The whole idea is to enable our customers to move to SOA, and start reusing services to actually integrate and deploy them in ways that allow them to be very dynamic and meeting the needs of the business in a heterogeneous environment.

Byrne Reese, the Manager of Platform Technology at Six Apart and someone who is super-active on the MT Professional message board (i.e. arrow catcher), has experience with BEA:

Grand Central and BEA WebLogic Workshop: Web Services Walkthrough

Grand Central and BEA WebLogic Workshop: Web Services Walkthrough

by Byrne Reese

I did not know about this enterprise-y effort to "help push AJAX in the open-source community", whatever that means.

Thin Client: February 2006 Archives

Vendors Form Collaborative AJAX Push

FEBRUARY 01, 2006 (COMPUTERWORLD) - The market for AJAX (Asynchronous JavaScript and XML), a technique for developing interactive Web applications, is heating up with the announcement today that several vendors, including IBM, BEA Systems Inc., Borland International Inc., Novell Inc., Oracle Corp. and Red Hat Inc., have formed a collaborative to help push AJAX in the open-source community.

This is the kernel:

“[AJAX] has taken on a life of its own,” he said. “It was a train leaving the station with or without [vendors].”

And ALUI specifically supports it:

BEA’s AquaLogic User Interaction and WebLogic Portal support AJAX for building Web-based user interfaces to improve a user’s experience, Kent Dickson, BEA’s vice president of engineering, said in a statement. The open-source, community-based approach of Open AJAX will help evolve programming frameworks and foster the maturation and adoption of AJAX, he said.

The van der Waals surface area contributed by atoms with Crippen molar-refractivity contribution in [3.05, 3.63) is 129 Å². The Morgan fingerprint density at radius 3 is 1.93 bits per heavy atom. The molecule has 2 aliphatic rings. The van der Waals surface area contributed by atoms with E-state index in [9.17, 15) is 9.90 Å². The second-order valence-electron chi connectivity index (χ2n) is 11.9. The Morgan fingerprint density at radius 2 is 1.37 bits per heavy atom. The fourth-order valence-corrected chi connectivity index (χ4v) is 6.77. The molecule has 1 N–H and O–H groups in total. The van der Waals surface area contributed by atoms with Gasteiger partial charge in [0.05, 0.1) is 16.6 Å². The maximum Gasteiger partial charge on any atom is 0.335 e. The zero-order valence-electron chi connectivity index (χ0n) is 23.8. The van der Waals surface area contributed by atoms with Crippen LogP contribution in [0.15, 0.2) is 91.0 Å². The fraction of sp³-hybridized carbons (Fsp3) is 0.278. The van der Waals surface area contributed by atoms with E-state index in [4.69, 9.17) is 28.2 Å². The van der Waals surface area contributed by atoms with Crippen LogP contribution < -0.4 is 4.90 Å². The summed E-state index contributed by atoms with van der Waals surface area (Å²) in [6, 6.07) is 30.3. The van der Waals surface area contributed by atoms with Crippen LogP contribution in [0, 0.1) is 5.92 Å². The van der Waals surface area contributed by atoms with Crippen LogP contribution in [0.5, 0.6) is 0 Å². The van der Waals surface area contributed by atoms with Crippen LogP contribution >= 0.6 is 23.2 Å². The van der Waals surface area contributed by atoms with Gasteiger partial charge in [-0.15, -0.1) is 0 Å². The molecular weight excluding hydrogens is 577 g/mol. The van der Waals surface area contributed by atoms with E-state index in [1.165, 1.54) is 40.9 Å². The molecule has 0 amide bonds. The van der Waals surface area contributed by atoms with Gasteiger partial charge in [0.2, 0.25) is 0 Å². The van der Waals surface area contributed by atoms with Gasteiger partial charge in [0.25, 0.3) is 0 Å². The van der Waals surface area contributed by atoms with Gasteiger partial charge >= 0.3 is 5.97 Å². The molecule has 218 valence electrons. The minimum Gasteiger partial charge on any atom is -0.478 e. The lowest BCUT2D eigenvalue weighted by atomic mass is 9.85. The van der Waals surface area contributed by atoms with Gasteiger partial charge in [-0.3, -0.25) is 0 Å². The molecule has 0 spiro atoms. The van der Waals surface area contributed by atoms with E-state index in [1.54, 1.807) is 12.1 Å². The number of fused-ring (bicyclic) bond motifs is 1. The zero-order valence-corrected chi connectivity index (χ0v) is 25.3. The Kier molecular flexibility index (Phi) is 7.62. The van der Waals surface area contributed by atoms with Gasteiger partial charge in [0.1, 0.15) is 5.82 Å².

The initial supporting members of Open AJAX include the Dojo Foundation, the Eclipse Foundation, Laszlo Systems Inc., Mozilla, Openwave Systems Inc., Yahoo Inc., Zend Technologies Ltd. and Zimbra.

Good info on the product space:

Trends: Oracle to launch new portal product

According to Jason Stamper, editor of Computer Business Review, Oracle will release a new portal product at the end of the year called Oracle Workplace Portal. Mr. Stamper confirmed this news with a European Oracle representative. Supposedly the new portal differ from the existing Oracle Portal, as it'll be less focused on intranet scenarios. This may sound a bit like competing vendor BEA, which already has two products: AquaLogic User Interaction (former Plumtree) and WebLogic Portal. In another interesting commentary Mr. Stamper quotes BEA CEO Alfred Chuang as saying: "We could integrate them but some companies are buying both...I'm trying to sell everyone who has one the other, and it's going well." It would seem like the original integration plans between the 2 BEA portal products may be revised and BEA may keep the two very different product lines. Will IBM and SAP also launch another portal product soon? Challenging times for buyers indeed...but would seem to confirm our contention in the Enterprise Portals Report that different use cases often require substantially different technical approaches.

Let's Retire "Piece"

I am relatively done with hearing people (usually people who are demonstrating, talking about, and attempting to sell "enterprise software") use the word, "piece".

"Oh, you mean docket managment? That's the 'docket-love' piece. Reports? Yes, they're done in the reporting piece. The on-button piece? yes, that's extra."

Let's retire piece.


Daniel X. O'Neil: Chicago-based writer and internet developer. I am a co-founder of and the People Person for EveryBlock, a site that pulls together local news and public information. I run dozens of personal projects and websites for clients, and also own half of a poetry book company.


EveryBlock: A news feed for your block.
CTA Tweet: Unofficial Twitter tracker for the Chicago Transit Authority.
CityPayments: Database of all vendors, contracts, and payments that have been posted by the municipal government of the City of Chicago
Wesley Willis Art: Site dedicated to the fact that Wesley Willis was an artist.
Wide Right Turn: An incomplete look at the role of variation in a capitalist society.